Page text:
“Grief is the price we pay for love”.
Today we have to say farewell to a patriarch, a pioneer scientist, a teacher, a care provider, an innovating journalist, and a former editor of our electronic journal: Dr. Ismael Mena González. He passed away on February 15, 2015, at the age of 86, after a long fight with prostate cancer. He passed away peacefully, surrounded by his wife María de la Luz, their four children and in-laws, and several of their grandchildren.
Ismael was son of Ismael Mena Rivera, a professor of pathology at the Universidad de Chile, and Raquel González Förster. He was the oldest of 9 children. His youngest sister said: “he was a role model for the other 8 children of the Mena-González family”. For Ismael, his role models were his grandfather and his father.
He was educated at the Deutsche Schuler, in Santiago (Colegio Alemán de Santiago) and at the St. Ignatius School of the Jesuits (Colegio San Ignacio, Santiago). He learned to be a disciplined, hard worker in the Deutsche Schule, and a lover of God and logistic person at the Jesuits’ school. In 1954, he graduated as Medical Doctor at the School of Medicine at the University of Chile. He was the best student of his generation.
After graduation, he married María de la Luz Gatica Morel, “the most beautiful Chilean lady” as I often heard him say. They were married for 61 years and formed a very prolific family: four children, eighteen grandchildren and eight great-grandchildren. My grandmother used to say: ”behind a successful scientific man are always the sacrifices of a woman fully dedicated to him”. The Mena-Gatica couple truly conformed to this French idiom.
After graduation, he was appointed as an Assistant in the Department of Internal Medicine at the Catholic University of Chile and in the Department of Endocrinology of the Chilean Army. Interested in the uses of radiotracers in endocrinology, he accepted a UCLA invitation for training in the use of radioisotopes in medicine. At UCLA, he met Leslie R. Bennett, MD (Bob), the Director of the Nuclear Medicine Clinic, who became his mentor and a good family friend. Bob Bennett used to say that Ismael was his best and more creative collaborator. After three years in UCLA, he returned to Chile and founded the Department of Nuclear Medicine at the Catholic University in Santiago. He also founded the Chilean Society of Nuclear Medicine and became his first President.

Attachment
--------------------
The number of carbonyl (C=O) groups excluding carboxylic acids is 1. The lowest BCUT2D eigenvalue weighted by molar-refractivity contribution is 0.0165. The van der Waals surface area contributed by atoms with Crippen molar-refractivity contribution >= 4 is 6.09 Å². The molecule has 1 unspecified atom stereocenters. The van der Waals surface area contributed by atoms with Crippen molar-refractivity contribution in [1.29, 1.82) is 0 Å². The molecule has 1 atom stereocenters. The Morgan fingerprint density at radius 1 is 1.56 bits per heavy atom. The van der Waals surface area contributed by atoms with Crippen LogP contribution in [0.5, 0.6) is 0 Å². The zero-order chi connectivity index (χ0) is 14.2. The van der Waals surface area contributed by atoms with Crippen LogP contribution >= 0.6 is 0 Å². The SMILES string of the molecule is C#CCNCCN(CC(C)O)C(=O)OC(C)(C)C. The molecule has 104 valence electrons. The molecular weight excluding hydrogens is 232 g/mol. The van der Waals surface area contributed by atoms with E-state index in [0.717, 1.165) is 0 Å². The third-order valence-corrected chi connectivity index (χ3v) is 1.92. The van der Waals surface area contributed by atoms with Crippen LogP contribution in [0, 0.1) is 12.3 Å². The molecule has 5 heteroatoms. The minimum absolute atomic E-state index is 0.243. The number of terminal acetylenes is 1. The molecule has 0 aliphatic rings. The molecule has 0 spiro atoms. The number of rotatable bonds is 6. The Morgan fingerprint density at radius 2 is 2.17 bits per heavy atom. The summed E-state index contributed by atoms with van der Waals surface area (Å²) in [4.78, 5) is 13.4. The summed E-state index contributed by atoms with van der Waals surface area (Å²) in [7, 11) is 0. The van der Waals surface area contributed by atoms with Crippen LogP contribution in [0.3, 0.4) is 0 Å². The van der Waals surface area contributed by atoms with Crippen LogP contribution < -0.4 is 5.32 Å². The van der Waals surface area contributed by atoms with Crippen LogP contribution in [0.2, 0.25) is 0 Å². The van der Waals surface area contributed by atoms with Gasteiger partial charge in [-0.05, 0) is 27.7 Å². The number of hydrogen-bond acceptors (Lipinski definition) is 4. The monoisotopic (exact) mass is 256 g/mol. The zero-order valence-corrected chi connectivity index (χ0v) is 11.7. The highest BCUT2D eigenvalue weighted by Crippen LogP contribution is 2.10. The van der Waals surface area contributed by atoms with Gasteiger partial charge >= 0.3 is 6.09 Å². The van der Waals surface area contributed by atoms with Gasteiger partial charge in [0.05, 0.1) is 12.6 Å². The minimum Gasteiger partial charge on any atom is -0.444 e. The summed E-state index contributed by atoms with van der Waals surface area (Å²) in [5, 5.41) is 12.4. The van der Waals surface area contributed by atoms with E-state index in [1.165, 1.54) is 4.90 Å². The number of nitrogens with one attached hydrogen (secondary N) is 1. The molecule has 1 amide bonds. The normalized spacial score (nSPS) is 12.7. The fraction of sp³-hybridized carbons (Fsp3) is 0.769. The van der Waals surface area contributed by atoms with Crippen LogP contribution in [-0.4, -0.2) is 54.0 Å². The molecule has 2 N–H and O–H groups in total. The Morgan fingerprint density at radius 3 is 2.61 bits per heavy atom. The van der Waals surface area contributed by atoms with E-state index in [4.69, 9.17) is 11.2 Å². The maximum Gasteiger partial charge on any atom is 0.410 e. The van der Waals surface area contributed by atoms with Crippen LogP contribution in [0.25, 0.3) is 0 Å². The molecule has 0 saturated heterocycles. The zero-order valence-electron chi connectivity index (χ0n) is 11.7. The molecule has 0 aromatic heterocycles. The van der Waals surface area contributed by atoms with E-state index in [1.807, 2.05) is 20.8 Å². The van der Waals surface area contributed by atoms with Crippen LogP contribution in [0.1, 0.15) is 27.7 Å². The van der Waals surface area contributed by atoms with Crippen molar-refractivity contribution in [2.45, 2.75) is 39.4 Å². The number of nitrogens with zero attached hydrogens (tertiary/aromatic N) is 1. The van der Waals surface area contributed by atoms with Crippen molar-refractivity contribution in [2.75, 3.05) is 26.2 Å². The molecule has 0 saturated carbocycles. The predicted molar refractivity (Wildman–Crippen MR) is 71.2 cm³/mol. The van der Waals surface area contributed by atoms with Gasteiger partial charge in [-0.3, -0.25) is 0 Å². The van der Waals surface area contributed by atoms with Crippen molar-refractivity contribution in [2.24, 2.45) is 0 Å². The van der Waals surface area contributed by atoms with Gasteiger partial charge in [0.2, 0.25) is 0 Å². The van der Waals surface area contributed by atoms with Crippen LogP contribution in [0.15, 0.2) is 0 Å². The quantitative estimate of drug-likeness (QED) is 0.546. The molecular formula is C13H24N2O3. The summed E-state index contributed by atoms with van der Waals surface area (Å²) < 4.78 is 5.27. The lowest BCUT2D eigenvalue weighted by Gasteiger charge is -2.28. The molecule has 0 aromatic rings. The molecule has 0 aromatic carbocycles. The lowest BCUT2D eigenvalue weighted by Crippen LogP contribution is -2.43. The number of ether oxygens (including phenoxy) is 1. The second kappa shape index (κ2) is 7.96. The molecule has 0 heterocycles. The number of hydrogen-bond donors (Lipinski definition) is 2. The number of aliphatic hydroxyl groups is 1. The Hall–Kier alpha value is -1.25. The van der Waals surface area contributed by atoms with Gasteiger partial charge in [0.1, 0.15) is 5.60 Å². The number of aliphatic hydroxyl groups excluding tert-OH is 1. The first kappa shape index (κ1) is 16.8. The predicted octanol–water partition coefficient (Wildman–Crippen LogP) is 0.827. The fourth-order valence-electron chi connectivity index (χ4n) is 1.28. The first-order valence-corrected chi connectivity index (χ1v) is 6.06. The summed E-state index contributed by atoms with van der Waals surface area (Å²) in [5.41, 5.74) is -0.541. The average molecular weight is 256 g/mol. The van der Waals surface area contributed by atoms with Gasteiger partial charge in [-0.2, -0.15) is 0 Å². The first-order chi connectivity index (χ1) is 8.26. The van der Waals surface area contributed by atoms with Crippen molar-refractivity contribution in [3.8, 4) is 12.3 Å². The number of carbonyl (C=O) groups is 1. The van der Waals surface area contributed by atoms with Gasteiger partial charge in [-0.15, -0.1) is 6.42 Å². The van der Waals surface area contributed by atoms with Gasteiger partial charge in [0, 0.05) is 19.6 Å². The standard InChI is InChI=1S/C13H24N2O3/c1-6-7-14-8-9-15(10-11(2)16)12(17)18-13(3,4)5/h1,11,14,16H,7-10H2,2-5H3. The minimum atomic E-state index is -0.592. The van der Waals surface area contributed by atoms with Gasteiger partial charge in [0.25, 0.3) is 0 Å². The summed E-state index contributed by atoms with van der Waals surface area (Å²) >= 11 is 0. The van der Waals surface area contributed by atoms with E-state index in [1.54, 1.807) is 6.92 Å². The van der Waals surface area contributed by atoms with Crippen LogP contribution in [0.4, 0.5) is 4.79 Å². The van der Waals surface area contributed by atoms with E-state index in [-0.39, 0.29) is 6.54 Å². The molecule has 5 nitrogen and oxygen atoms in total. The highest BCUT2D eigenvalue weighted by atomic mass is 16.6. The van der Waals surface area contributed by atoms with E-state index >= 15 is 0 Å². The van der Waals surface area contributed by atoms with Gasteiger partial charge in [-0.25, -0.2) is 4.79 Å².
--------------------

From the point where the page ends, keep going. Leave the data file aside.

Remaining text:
In 1964, in association with George Cotzias and Sergio Fuenzalida, he started studying neurological disorders in Chilean manganese miners. He and his associates discovered that chronic manganese poisoning induces parkinsonism, and they discovered that, like Parkinson’s disease, chronic manganese poisoning parkinsonism improved with L-DOPA. This research, which was initiated in Chile, was finalized at the Brookhaven National Laboratory, New York. It was probably his most important and original scientific contribution.
At the end of his work at Brookhaven National Lab, Bob Bennett offered him the position of Professor-in-Residence at the UCLA School of Medicine and Director of the Nuclear Medicine Division at the UCLA-Harbor Medical Center, in Torrance, California. For over 21 years, he fulfilled these academic positions admirably, educating nuclear medicine specialists and nuclear cardiologists from all over the world. He worked with radiotracers of ultra-short life in cardiology and assisted instrument manufacturers in the perfecting of their instruments. He developed procedures to measure functional brain flow using Xenon, HMPAO and ECD in patients with brain degenerative diseases, such as Alzheimer’s disease, and in patients with psychopathic personality disorders. And these works are de basis of the newest uses of NeuroSPECT imaging.
In 1994, he returned to his motherland and worked at the Nuclear Medicine Clinic of the prestigious Clínica Las Condes, in Santiago, Chile. Four years later, in 1998, he was appointed Chief Editor of the Association of Latin American Societies of Biology and Nuclear Medicine (ALASBIMN). As Chief Editor of ALASBIMN, he re-created the ALASBIMN JOURNAL, the first electronically published scientific journal in Latin America.
A favorite hobby of Ismael was golf, which he played every weekend he could with his sons and sons-in-law. His academic life was crowned twice: first, in 1995, with the title of Professor Emeritus of the UCLA School of Medicine; and second, in 2004, with the title of Doctor Honoris Causa of the Auvergne University, France. He also received honor distinctions from ALASBIMN in 2002 (Santiago, Chile) and 2005 (Montevideo, Uruguay). Another crowning achievement occurred during his 60th wedding anniversary, when María de la Luz and Ismael were appointed Deacons of their church.
The memory of a good person is a blessing (Proverb 10:7).
Juan J. Touya, MD, PhD.
Retired Professor of Radiological Sciences, UCSF,
Doctor Honoris Causa, Facultad de Medicina, UDELAR
Former Chief editor of the “Revista de Biologia y Medicina Nuclear. ALASBIMN